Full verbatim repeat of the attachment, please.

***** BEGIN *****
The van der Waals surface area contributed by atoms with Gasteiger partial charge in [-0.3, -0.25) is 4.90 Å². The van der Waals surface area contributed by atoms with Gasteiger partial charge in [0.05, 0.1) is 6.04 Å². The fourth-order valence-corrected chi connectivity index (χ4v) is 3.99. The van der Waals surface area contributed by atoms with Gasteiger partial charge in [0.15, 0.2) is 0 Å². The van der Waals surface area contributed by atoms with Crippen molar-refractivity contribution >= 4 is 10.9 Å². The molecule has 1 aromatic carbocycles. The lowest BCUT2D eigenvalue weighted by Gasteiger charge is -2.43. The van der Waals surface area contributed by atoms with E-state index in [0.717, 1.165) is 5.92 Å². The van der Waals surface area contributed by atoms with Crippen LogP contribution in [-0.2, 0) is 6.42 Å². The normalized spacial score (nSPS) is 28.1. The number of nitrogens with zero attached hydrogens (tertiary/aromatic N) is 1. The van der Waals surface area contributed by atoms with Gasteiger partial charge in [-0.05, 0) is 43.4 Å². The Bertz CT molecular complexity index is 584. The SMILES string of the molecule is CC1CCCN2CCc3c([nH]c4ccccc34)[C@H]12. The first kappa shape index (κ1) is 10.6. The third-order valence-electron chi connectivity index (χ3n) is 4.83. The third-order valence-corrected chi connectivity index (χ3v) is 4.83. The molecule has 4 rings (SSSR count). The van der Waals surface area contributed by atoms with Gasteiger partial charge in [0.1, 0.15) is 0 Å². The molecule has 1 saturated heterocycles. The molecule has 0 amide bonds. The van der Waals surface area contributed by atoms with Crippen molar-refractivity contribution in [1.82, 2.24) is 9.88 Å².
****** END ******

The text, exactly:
The van der Waals surface area contributed by atoms with Gasteiger partial charge in [-0.3, -0.25) is 4.90 Å². The van der Waals surface area contributed by atoms with Gasteiger partial charge in [0.05, 0.1) is 6.04 Å². The fourth-order valence-corrected chi connectivity index (χ4v) is 3.99. The van der Waals surface area contributed by atoms with Gasteiger partial charge in [0.15, 0.2) is 0 Å². The van der Waals surface area contributed by atoms with Crippen molar-refractivity contribution >= 4 is 10.9 Å². The molecule has 1 aromatic carbocycles. The lowest BCUT2D eigenvalue weighted by Gasteiger charge is -2.43. The van der Waals surface area contributed by atoms with E-state index in [0.717, 1.165) is 5.92 Å². The van der Waals surface area contributed by atoms with Crippen LogP contribution in [-0.2, 0) is 6.42 Å². The normalized spacial score (nSPS) is 28.1. The number of nitrogens with zero attached hydrogens (tertiary/aromatic N) is 1. The van der Waals surface area contributed by atoms with Gasteiger partial charge in [-0.05, 0) is 43.4 Å². The Bertz CT molecular complexity index is 584. The SMILES string of the molecule is CC1CCCN2CCc3c([nH]c4ccccc34)[C@H]12. The first kappa shape index (κ1) is 10.6. The third-order valence-electron chi connectivity index (χ3n) is 4.83. The third-order valence-corrected chi connectivity index (χ3v) is 4.83. The molecule has 4 rings (SSSR count). The van der Waals surface area contributed by atoms with Gasteiger partial charge in [0.1, 0.15) is 0 Å². The molecule has 1 saturated heterocycles. The molecule has 0 amide bonds. The van der Waals surface area contributed by atoms with Crippen molar-refractivity contribution in [1.82, 2.24) is 9.88 Å².